Risk Assessment

About earthquake risk

Earthquakes are only one of the hazards many of us are faced with, but they differ from other natural hazards. Globally 2 billion people were affected by disasters between 2000 and 2009 of which 44% were affected by floods, 30% by drought and only 4% by earthquakes. However, 60% of those killed in disasters died in earthquakes during that period. Compared to disasters like floods, earthquakes have long ‘return periods’; they only occur once every so often. But when they do, they happen suddenly and with little warning and their impact is often significant. When earthquakes strike there is not enough time to evacuate people or protect buildings and belongings. Risk from earthquakes hence needs to be mitigated and managed before.

GEM's Framework

We take pride in collaboratively taking risk assessment to the next level and we therefore promote holistic risk assessment. This framework drives development of tools and resources:

 

  • Models of seismic hazard are built on a complex combination of geophysical and geological data. Historical and instrumental catalogues of events, together with databases of active faults and models of geodetic strain form a critical basis for the development of global models of earthquake hazard. At regional scales, data and models of earthquake hazard are developed together with local experts to form a reliable basis for seismic hazard assessment.
  • Potential losses from earthquakes in terms of damage to structures and people can be estimated for the first time on a global scale and in a consistent manner.
  • Composite indices of social vulnerability, resilience and indirect economic loss can be coupled to physical risk (loss and damage estimates) in order to assess risk in an integrated manner.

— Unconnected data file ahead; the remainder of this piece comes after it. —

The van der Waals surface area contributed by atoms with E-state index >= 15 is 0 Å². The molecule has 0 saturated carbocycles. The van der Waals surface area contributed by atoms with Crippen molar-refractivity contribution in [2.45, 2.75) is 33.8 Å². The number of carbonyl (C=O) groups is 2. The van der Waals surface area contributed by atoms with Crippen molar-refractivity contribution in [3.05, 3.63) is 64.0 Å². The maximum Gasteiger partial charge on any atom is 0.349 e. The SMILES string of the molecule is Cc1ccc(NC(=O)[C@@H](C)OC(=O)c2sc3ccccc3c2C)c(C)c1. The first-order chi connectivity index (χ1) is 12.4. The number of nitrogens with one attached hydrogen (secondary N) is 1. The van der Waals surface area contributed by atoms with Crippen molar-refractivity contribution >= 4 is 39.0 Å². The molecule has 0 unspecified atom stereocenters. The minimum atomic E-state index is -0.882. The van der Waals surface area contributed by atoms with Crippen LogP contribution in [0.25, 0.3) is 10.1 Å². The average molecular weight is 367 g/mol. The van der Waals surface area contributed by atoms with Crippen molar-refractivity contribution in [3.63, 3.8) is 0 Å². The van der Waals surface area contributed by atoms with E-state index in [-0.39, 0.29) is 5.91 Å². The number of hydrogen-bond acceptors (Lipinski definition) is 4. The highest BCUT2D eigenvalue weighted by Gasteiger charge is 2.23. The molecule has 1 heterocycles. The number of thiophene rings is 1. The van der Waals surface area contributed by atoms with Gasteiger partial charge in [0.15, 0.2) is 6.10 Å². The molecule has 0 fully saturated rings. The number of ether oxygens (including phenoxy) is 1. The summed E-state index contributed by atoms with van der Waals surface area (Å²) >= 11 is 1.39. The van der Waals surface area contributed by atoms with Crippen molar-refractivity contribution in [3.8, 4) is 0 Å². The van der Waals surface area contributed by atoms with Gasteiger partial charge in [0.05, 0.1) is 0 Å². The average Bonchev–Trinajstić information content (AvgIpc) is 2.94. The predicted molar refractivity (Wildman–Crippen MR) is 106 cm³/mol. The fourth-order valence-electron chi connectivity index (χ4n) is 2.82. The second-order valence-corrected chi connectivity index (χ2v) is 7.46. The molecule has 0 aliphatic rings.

Risk Assessment with GEM tools and resources

There are many ways to assess risk from earthquakes. How you choose to assess or analyse risk depends on the context, the information you have available how you want to use the results of your analysis.

Combining different types of information helps to understand risk. Think for example of a map that overlays information of past earthquakes in the region, the known faults and the people living in that area. Because earthquakes are rare events however, such map does not necessarily provide you with an idea of how likely it is that an earthquake will occur again, in what timeframe and if it does, what could be the resulting loss and damage.

Through the tools and resources we are developing and that we will render available through the OpenQuake Platform, we will support such insights.

We do that by sharing datasets, regional and global models of earthquake hazard and earthquake risk and ready-to-use results at global scale. But what we mainly want to do is empower you: provide you with the tools that fit your needs and knowledge so that you can carry out your own analysis, from complex modelling to learning about buildings and their vulnerability in earthquakes in your region.

From global to local

Risk reduction and therefore also risk assessment needs to take place at local scales. But before we can do that, we first need to bring knowledge together. At the moment there is little global best practice available for risk approaches and risk itself to be compared between countries and between regions. Also data is sparse and often insufficient to get real value out. All this called for a global response and that is what GEM is providing an answer to.

Until 2014 we are building a global framework (of data, methods and tools), that will provide a basis for risk assessment worldwide as well as collaboration to enhance understanding and reduction. Through the OpenQuake platform we offer this framework to all our stakeholders so that you can use it, share and improve it.

We work on a global scale not only because we think our strength is in leveraging advanced science for real risk assessment worldwide, but also because there are many important initiatives and organisations working on risk assessment, reduction and transfer, in particular on local scales; however their assessments are not always based on the latest science or technologies. And that is what we want to change. 

To facilitate the process from global to local risk assessment, we are building partnerships worldwide and organise workshops to facilitate knowledge-sharing and trainings to empower individuals to use GEM tools and resources.